Serving
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Chili-Tamarind Paste
Thailand
  -   Nam Phrik Pao
Makes
Effort:
Sched:
DoAhead:
6 oz  
***
45 min  
All
A flavorful paste essential for serveral Thai salads, hot-&-sour soups and stir fries. Frying the ingredients gives this paste its dark color and deep robust flavor.



1/2
16
8
12
1
3
3
1
c
cl
oz

c
T
T
T
Dried Shrimp (1)
Garlic
Shallots
Red Chili dry (2)
Oil
Tamarind paste (3)  
Palm Sugar
Fish Sauce (4)
Prep
  1. Rinse SRIMP briefly in warm water and drain thoroughly.
  2. Chop GARLIC medium.
  3. Slice SHALLOTS thin.
  4. Stem CHILIS.
  5. Make TAMARIND PASTE if you aren't using concentrate.
Run
  1. Find a stainless steel bowl or saucepan sufficient to hold the hot oil and a wire strainer. Get them ready to strain ingredients out of the oil.
  2. Heat OIL in a sauté pan and fry Garlic until just golden, then pour oil and garlic through the strainer. Put grlic in a paper towel lined bowl to drain and return oil to the pan.
  3. Reheat oil and stir in Shallots. Fry stirring until shallots begin to color. Strain out and add them to the Garlic.
  4. Reheat oil and stir in Chilis. Fry stirring until chilis darken noticeably but are not blackened (a few black spots won't hurt). Strain out and add them to the Garlic.
  5. Cool the oil quickly so some can be blended in.
  6. Put the fried ingredients in a mini-prep food processor or blender along with 1/4 cup of the oil. Process, scraping down the sides, until you have a smooth paste.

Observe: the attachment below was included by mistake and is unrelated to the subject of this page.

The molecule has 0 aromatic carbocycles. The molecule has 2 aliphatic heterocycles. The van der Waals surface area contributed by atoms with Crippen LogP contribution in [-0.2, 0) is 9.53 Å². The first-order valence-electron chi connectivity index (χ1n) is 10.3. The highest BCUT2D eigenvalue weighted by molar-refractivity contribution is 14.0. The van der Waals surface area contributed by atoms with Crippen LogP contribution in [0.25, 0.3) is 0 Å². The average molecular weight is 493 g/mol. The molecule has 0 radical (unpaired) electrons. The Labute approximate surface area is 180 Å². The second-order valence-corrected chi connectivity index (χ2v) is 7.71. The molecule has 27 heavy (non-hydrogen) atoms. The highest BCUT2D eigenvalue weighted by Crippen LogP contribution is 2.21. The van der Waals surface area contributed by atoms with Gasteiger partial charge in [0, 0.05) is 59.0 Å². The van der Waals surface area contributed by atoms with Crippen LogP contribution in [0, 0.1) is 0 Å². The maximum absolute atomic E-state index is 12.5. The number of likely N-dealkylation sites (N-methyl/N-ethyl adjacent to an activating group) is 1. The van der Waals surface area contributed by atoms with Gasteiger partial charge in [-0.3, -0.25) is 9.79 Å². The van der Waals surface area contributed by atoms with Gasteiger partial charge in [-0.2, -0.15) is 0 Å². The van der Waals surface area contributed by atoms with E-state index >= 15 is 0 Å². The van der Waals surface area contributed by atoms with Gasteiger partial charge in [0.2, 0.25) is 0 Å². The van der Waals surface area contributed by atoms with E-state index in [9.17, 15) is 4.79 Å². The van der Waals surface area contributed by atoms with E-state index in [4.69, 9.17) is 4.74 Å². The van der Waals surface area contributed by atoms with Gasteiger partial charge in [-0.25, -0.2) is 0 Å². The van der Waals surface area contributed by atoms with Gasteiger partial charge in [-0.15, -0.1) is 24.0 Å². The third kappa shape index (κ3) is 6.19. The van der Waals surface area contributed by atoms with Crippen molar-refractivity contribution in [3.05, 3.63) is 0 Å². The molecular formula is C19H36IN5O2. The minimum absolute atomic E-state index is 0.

7. Put the Paste in a small saucepan. Add Tamarind Sauce, Palm Sugar and Fish Sauce. Cook slowly stirring often until sauce darkens slightly. Cool, put up in a jar and refrigerate. It'll keep for at least 3 months.
NOTES:
  1. Shrimp, Dried:   These can be found in markets serving Southeast Asia, South American, Mexican and African communities. Measure should be whole for very small ones and lightly broken up for large ones. For details see our Dried Shrimp page.
  2. Chilis:   These should be dried Thai chilis, though de Arbols will work. If your chilis are weaker use more. For details see our Chili Page.
  3. Tamarind:   If your Tamarind is concentrate in a jar, use 3 T, or if it's block use about 3 T, soak and strain. For details see our Tamarind page.
  4. Fish Sauce:   This clear liquid is as essential to Southeast Asian cuisine as it was to Imperial Rome. For details see our Fish Sauce - Introduction page.
  5. U.S. measure: t=teaspoon, T=Tablespoon, c=cup, qt=quart, oz=ounce, #=pound, cl=clove in=inch, ar=as required tt=to taste
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